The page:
Beginning with a “Theories of Networks” class I took with Shelley Rodrigo and Julia Romberger at ODU, my dissertation topic and research has shifted from a focus on literature and cultural studies (albeit with a technological overlay; my 1998 master’s thesis concluded with a comparison of non-linear narrative strategy in The Life and Times of Tristram Shandy with hypertext theory) toward a focus on networked agency in composing. I refined this focus with a class on theories of Technical and Professional Writing taught by Dan Richards, where I discovered the field of technical communication and realized that I had been working as a technical communicator for years without knowing it. I have honed my research to focus attention on tracing rhetorical agency as its emerges during online research practices. My dissertation seeks to trace, describe, and visualize the emergence of assemblage agency during online research as posthuman user experience. My object of study is a student conducting research using an academic library’s “one search” search interface, and my methods combine ethnographic observation with usability testing combined with mining network activity data from browser HTTP Archive (HAR) files. I’ve published my initial theoretical approach and visualization attempts in a special issue of Present Tense on platform rhetorics (edited by Dustin Edwards and Bridget Gelms) and presented these approaches at recent conferences including the International Critical Media Literacy Conference (Southern Georgia University), the Symposium on Communicating Complex Information (East Carolina University), and the annual Computers and Writing conference (George Mason University).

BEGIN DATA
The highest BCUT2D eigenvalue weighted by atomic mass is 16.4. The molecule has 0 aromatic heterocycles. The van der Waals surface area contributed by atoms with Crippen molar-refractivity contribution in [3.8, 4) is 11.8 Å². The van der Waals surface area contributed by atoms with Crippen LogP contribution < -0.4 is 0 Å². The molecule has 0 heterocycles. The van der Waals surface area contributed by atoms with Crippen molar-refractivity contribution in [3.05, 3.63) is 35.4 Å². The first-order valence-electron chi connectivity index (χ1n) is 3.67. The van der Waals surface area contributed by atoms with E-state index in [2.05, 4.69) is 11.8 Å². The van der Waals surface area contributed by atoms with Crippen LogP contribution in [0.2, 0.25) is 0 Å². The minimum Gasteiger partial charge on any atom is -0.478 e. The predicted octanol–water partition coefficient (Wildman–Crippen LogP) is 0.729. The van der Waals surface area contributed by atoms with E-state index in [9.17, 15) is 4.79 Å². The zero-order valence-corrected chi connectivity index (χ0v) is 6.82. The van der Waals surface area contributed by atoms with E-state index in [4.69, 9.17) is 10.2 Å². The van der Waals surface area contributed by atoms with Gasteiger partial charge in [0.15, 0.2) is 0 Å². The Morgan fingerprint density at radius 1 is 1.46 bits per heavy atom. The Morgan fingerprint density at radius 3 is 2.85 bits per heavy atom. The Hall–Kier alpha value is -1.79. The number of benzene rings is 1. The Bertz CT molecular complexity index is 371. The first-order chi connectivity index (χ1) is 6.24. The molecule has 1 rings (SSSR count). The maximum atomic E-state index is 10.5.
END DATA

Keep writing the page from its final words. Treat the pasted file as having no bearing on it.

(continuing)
Research Agenda

I seek to pursue posthuman UX in future research. Assemblage agency consisting of human and nonhuman entities is relatively straightforward to theorize through work by such disparate scholars as Bruno Latour, Jane Bennett, Rosi Braidotti, N. Katherine Hayles, James Brown, Levi Bryant, Ian Bogost, and others. Assemblage agency is devilishly difficult to trace and reveal, and the methods for doing so are clumsy and untheorized. I intend to adapt existing and explore new methods that technical communication scholars can use to uncover the black box of algorithmic and procedural rhetorical influence. The result of this work, which I intend to introduce in my dissertation, is to provide accessible heuristics and pedagogies that can help scholars and students alike recognize, reveal, and understand the shared agency that emerges in algorithm-mediated daily life. While algorithmic literacy is a term that Cathy Davidson and Ted Striphas have introduced to describe this awareness, my long-term research goal is to develop posthuman UX studies as a practical approach to designing products, systems, and experiences that both recognize assemblage agency and make explicit the shared nature of agency that emerges when humans use algorithm-mediated networked products.

Since I started working as a web developer at the University of Richmond School of Professional & Continuing Studies in 1999, I’ve engaged in designing online experiences for human and, increasingly, algorithmic audiences. The opportunity to study and theorize the very activities I’ve engaged in daily for the past two decades excites and engages me. I’m extending a long history of pedagogy and professional experience into the realm of knowledge making, and I’m eager to keep advancing.